The rationale is easy to understand. If you have solved the synchronization problem, you must still find a way to make concurrent units communicate. But if you devise a good communication mechanism you might very well have solved synchronization too: because two units cannot communicate unless the sender is ready to send and the receiver ready to receive, communication implies synchronization; pure synchronization may be viewed as the extreme case of communicating an empty message. If your communication mechanism is general enough, it will provide all the synchronization you need.

CSP is based on this "I communicate, therefore I synchronize" view. The starting point is a generalization of a fundamental concept of computing, input and output: a process receives information v from a certain "channel" c through the construct c ? v; it sends information to a channel through the construct c ! v. Channel input and output are only two among the possible examples of events.

For more flexibility CSP introduces the notion of non-deterministic wait, represented by the symbol , enabling a process to wait on several possible events and execute the action associated with the first that occurs. Assume for example a system enabling a bank's customers to make inquiries and transfers on their accounts, and the bank manager to check what is going on:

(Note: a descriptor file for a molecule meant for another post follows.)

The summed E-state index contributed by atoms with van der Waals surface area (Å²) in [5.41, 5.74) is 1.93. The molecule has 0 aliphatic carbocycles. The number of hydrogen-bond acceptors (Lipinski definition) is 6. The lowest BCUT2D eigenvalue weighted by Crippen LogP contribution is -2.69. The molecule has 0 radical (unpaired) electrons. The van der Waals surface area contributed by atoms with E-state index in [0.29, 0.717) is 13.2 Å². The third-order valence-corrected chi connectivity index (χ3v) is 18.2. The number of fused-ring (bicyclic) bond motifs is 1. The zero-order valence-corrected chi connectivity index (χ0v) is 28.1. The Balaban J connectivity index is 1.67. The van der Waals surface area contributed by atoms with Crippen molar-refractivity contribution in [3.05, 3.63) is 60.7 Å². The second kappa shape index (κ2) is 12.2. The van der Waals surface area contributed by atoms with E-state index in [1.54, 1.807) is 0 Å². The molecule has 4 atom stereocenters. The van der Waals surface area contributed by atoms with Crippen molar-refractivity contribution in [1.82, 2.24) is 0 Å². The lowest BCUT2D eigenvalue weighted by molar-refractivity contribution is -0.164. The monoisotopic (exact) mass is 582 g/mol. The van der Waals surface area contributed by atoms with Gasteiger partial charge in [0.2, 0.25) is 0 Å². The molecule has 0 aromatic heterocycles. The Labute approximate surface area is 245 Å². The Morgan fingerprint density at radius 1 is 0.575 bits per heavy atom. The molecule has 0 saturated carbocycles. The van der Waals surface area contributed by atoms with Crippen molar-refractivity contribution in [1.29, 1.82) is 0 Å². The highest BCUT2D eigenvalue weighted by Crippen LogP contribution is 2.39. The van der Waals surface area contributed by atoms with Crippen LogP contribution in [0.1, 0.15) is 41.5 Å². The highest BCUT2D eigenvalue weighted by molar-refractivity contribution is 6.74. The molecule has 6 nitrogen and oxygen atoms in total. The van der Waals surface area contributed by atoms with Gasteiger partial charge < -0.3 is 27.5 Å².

(customer_input ? balance_enquiry ->
    (customer_input ? password ->
      (password_valid -> customer_output ! balance)
  (password_invalid -> (customer_output ! rejection)))
  customer_input ? transfer_request -> ...
  manager ? control_operation ->  ...)

In the initial state the system stands ready to accept one of three possible input events, two on the customer_input channel and one on the manager channel. The first event that occurs will trigger the behavior described on the right of the corresponding arrow; that behavior is specified in the same way. Once the event's processing is complete, the system returns to its initial state, listening to possible input events.

CSP was a major influence on the concurrency mechanism of Ada, whose "tasks" are processes able to wait on several possible "entries" through an "accept" instruction. The Occam language, a direct implementation of CSP, is the primary programming tool for the transputer, a family of microprocessors designed specifically by Inmos (now SGS-Thomson) for the construction of highly concurrent architectures.